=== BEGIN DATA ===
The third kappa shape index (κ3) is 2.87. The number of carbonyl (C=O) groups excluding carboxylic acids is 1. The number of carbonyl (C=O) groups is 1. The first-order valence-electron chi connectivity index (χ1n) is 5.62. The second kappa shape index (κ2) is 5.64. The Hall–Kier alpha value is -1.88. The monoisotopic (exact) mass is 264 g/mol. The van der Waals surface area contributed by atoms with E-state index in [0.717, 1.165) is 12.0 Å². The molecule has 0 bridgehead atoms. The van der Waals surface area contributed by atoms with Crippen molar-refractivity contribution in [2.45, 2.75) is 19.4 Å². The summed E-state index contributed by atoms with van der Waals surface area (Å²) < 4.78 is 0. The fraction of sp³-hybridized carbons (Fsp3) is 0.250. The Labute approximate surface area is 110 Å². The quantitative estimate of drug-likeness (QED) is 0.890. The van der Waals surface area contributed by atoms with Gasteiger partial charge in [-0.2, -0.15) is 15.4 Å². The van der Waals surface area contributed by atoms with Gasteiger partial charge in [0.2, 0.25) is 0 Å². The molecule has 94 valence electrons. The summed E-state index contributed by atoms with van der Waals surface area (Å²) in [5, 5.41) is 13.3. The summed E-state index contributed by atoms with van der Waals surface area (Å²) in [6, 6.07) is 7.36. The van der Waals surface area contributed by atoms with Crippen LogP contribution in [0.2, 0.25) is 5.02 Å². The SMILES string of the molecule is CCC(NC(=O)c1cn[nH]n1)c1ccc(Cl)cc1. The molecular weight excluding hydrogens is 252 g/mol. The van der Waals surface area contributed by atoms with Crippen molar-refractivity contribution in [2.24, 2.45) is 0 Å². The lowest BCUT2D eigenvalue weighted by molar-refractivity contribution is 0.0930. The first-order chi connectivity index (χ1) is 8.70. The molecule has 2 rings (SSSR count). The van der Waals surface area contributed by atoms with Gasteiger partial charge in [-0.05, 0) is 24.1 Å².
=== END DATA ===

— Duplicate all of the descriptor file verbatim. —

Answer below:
The third kappa shape index (κ3) is 2.87. The number of carbonyl (C=O) groups excluding carboxylic acids is 1. The number of carbonyl (C=O) groups is 1. The first-order valence-electron chi connectivity index (χ1n) is 5.62. The second kappa shape index (κ2) is 5.64. The Hall–Kier alpha value is -1.88. The monoisotopic (exact) mass is 264 g/mol. The van der Waals surface area contributed by atoms with E-state index in [0.717, 1.165) is 12.0 Å². The molecule has 0 bridgehead atoms. The van der Waals surface area contributed by atoms with Crippen molar-refractivity contribution in [2.45, 2.75) is 19.4 Å². The summed E-state index contributed by atoms with van der Waals surface area (Å²) < 4.78 is 0. The fraction of sp³-hybridized carbons (Fsp3) is 0.250. The Labute approximate surface area is 110 Å². The quantitative estimate of drug-likeness (QED) is 0.890. The van der Waals surface area contributed by atoms with Gasteiger partial charge in [-0.2, -0.15) is 15.4 Å². The van der Waals surface area contributed by atoms with Gasteiger partial charge in [0.2, 0.25) is 0 Å². The molecule has 94 valence electrons. The summed E-state index contributed by atoms with van der Waals surface area (Å²) in [5, 5.41) is 13.3. The summed E-state index contributed by atoms with van der Waals surface area (Å²) in [6, 6.07) is 7.36. The van der Waals surface area contributed by atoms with Crippen LogP contribution in [0.2, 0.25) is 5.02 Å². The SMILES string of the molecule is CCC(NC(=O)c1cn[nH]n1)c1ccc(Cl)cc1. The molecular weight excluding hydrogens is 252 g/mol. The van der Waals surface area contributed by atoms with Crippen molar-refractivity contribution in [2.24, 2.45) is 0 Å². The lowest BCUT2D eigenvalue weighted by molar-refractivity contribution is 0.0930. The first-order chi connectivity index (χ1) is 8.70. The molecule has 2 rings (SSSR count). The van der Waals surface area contributed by atoms with Gasteiger partial charge in [-0.05, 0) is 24.1 Å².